Friday the 13th: The Game Review – All About the Social Aspect of Dying and Killing

Friday the 13th: The Game
IllFonic/Gun Media

When it comes to the gaming industry as a whole, sometimes I sit back and think—why hasn’t this type or that type of game been made yet? One of those glaring vacuums within the industry are the lack of asymmetrical horror games. For instance, just the other day I was talking to my friend and saying: “Could you imagine if they would have made Alien: Isolation as an asymmetrical multiplayer game? Like where one player played the alien and the others were crew members or members of a search party? That would have been so cool!”

Another mystery that I can’t figure out is why no one has really delved into the rich history of horror movies that we have here in the United States. I mean come on—we have the Halloween, Texas Chainsaw Massacre, and Nightmare on Elm Street franchises to draw from. And what slasher horror series could possibly be more iconic than Friday the 13th? Why haven’t these world famous series’ been tapped into and exploited for the benefit of giving gamers some seriously cool (and frightening) horror experiences?

In the past, I could see the argument being that it was too hard for gaming developers to secure the rights to use many of these horror film stalwarts. But in this day and age of corporate consolidation, even these gigantic conglomerations have their own dedicated video game development houses, so that’s no longer an excuse. It just baffles me why there aren’t any worthwhile games that let us indulge in our favorite horror franchises.

Luckily, IllFonic seems to have heard the clarion call. After managing to obtain the rights to create a game based on the Friday the 13th franchise, they sought (and successfully received) funds via Kickstarter and SlackerBacker crowdfunding campaigns. The result? Friday the 13th: The Game was born. So how does it fare and was it worth the wait you ask? Well read on and find out…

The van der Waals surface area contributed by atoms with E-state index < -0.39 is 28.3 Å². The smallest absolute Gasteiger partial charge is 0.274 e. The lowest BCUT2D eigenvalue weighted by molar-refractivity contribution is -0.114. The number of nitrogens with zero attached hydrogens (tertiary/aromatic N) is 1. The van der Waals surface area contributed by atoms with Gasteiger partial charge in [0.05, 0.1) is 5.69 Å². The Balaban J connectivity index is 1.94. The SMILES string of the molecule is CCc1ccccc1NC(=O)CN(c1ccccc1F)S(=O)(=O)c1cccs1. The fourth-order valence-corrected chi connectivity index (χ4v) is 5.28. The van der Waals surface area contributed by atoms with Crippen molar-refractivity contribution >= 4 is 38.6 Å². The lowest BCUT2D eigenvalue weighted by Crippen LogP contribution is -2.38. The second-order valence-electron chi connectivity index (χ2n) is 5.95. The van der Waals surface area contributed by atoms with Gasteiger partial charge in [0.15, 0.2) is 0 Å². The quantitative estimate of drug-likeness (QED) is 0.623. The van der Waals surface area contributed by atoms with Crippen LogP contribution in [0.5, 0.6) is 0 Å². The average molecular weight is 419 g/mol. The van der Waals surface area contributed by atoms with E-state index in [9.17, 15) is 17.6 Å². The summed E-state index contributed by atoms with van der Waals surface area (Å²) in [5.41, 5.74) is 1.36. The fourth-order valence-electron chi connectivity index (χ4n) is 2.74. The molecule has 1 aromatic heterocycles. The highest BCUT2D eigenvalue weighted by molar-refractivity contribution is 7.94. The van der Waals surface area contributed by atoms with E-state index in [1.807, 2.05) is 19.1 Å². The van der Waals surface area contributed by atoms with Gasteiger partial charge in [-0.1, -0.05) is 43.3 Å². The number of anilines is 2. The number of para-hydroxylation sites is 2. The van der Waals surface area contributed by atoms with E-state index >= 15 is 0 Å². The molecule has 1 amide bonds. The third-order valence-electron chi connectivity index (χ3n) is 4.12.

Each match of Friday the 13th: The Game is played across one of three reasonably diverse maps. There’s Camp Crystal Lake, Higgens Haven, and Packanack Lodge. Once a round starts, players are treated to seeing an AI character murdered in grisly fashion by Jason Voorhees, causing all of the camp counselors (the players) to scatter off, in order to try and escape.

Playing as one of up to seven potential counselors on each map makes you feel extremely vulnerable from the get go. Compared to Jason, you’re almost like a fly caught in a spider’s web struggling valiantly to break free. But that doesn’t necessarily mean that you’re powerless. There are ways that you can stun or even break loose from Jason’s clutches if you act quickly enough. Communication is also key among the counselors, as that will allow you to set up distractions while others sneak around and perform other crucial actions.

Speaking of which, there are several actions you can take in order to survive each match’s twenty minute time limit. You can either try to stay alive for the entire match, thus outlasting Jason; re-equip a car or boat and escape in it; or reaching the police via telephone and having them show up at the front gate in order to rescue whomever is still alive. Jason can be killed, but it is extremely hard to do since a specific set of circumstances must be aligned before you have a chance of pulling off that almost insurmountable task.